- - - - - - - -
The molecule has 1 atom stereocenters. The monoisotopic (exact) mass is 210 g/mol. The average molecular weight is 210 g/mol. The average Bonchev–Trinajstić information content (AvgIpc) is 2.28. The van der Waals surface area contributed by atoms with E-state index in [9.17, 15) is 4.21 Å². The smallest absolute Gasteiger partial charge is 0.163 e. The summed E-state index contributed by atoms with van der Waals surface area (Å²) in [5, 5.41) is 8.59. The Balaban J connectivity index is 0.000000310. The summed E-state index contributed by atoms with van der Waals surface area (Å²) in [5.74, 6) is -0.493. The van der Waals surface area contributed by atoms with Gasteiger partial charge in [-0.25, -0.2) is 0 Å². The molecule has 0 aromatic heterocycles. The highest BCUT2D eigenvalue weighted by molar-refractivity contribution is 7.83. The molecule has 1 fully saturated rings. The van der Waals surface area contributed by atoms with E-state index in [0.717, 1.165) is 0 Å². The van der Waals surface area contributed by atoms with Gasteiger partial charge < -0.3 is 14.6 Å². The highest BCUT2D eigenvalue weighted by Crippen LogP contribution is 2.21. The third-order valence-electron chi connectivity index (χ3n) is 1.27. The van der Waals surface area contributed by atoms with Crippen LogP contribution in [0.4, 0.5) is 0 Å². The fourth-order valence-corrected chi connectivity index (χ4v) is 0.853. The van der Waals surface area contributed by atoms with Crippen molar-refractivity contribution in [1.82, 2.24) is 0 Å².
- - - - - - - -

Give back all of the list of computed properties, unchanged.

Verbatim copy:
The molecule has 1 atom stereocenters. The monoisotopic (exact) mass is 210 g/mol. The average molecular weight is 210 g/mol. The average Bonchev–Trinajstić information content (AvgIpc) is 2.28. The van der Waals surface area contributed by atoms with E-state index in [9.17, 15) is 4.21 Å². The smallest absolute Gasteiger partial charge is 0.163 e. The summed E-state index contributed by atoms with van der Waals surface area (Å²) in [5, 5.41) is 8.59. The Balaban J connectivity index is 0.000000310. The summed E-state index contributed by atoms with van der Waals surface area (Å²) in [5.74, 6) is -0.493. The van der Waals surface area contributed by atoms with Gasteiger partial charge in [-0.25, -0.2) is 0 Å². The molecule has 0 aromatic heterocycles. The highest BCUT2D eigenvalue weighted by molar-refractivity contribution is 7.83. The molecule has 1 fully saturated rings. The van der Waals surface area contributed by atoms with E-state index in [0.717, 1.165) is 0 Å². The van der Waals surface area contributed by atoms with Gasteiger partial charge < -0.3 is 14.6 Å². The highest BCUT2D eigenvalue weighted by Crippen LogP contribution is 2.21. The third-order valence-electron chi connectivity index (χ3n) is 1.27. The van der Waals surface area contributed by atoms with Crippen LogP contribution in [0.4, 0.5) is 0 Å². The fourth-order valence-corrected chi connectivity index (χ4v) is 0.853. The van der Waals surface area contributed by atoms with Crippen molar-refractivity contribution in [1.82, 2.24) is 0 Å².